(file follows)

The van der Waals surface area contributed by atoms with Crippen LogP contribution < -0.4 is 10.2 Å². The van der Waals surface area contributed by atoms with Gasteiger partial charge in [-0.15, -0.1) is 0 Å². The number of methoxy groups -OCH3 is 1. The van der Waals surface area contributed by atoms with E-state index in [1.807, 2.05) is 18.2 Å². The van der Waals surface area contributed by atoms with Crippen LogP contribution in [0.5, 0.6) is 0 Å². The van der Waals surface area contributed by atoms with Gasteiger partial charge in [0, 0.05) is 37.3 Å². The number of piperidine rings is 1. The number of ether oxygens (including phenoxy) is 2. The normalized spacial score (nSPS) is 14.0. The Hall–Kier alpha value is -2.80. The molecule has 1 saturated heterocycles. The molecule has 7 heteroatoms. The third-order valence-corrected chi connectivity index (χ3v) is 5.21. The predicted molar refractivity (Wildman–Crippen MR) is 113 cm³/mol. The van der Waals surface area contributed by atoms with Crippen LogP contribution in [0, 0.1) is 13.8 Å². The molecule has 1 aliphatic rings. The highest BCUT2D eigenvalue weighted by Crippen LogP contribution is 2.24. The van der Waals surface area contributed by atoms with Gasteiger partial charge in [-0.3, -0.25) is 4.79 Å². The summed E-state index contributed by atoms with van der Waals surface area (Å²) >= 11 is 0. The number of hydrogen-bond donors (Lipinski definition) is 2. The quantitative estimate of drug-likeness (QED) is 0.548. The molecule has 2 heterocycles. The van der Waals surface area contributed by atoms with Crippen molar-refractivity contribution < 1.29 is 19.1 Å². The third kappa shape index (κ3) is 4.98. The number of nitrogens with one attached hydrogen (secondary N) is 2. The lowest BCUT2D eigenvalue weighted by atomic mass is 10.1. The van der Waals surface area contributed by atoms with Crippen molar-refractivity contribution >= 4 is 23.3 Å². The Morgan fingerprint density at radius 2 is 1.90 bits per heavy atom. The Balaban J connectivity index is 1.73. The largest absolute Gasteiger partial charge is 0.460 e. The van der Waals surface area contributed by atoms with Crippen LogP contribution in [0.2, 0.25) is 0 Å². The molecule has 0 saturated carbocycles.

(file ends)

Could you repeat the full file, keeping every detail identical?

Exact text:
The van der Waals surface area contributed by atoms with Crippen LogP contribution < -0.4 is 10.2 Å². The van der Waals surface area contributed by atoms with Gasteiger partial charge in [-0.15, -0.1) is 0 Å². The number of methoxy groups -OCH3 is 1. The van der Waals surface area contributed by atoms with E-state index in [1.807, 2.05) is 18.2 Å². The van der Waals surface area contributed by atoms with Crippen LogP contribution in [0.5, 0.6) is 0 Å². The van der Waals surface area contributed by atoms with Gasteiger partial charge in [0, 0.05) is 37.3 Å². The number of piperidine rings is 1. The number of ether oxygens (including phenoxy) is 2. The normalized spacial score (nSPS) is 14.0. The Hall–Kier alpha value is -2.80. The molecule has 1 saturated heterocycles. The molecule has 7 heteroatoms. The third-order valence-corrected chi connectivity index (χ3v) is 5.21. The predicted molar refractivity (Wildman–Crippen MR) is 113 cm³/mol. The van der Waals surface area contributed by atoms with Crippen LogP contribution in [0, 0.1) is 13.8 Å². The molecule has 1 aliphatic rings. The highest BCUT2D eigenvalue weighted by Crippen LogP contribution is 2.24. The van der Waals surface area contributed by atoms with Gasteiger partial charge in [-0.3, -0.25) is 4.79 Å². The summed E-state index contributed by atoms with van der Waals surface area (Å²) >= 11 is 0. The number of hydrogen-bond donors (Lipinski definition) is 2. The quantitative estimate of drug-likeness (QED) is 0.548. The molecule has 2 heterocycles. The van der Waals surface area contributed by atoms with Crippen molar-refractivity contribution < 1.29 is 19.1 Å². The third kappa shape index (κ3) is 4.98. The number of nitrogens with one attached hydrogen (secondary N) is 2. The lowest BCUT2D eigenvalue weighted by atomic mass is 10.1. The van der Waals surface area contributed by atoms with Crippen molar-refractivity contribution >= 4 is 23.3 Å². The Morgan fingerprint density at radius 2 is 1.90 bits per heavy atom. The Balaban J connectivity index is 1.73. The largest absolute Gasteiger partial charge is 0.460 e. The van der Waals surface area contributed by atoms with Crippen LogP contribution in [0.2, 0.25) is 0 Å². The molecule has 0 saturated carbocycles.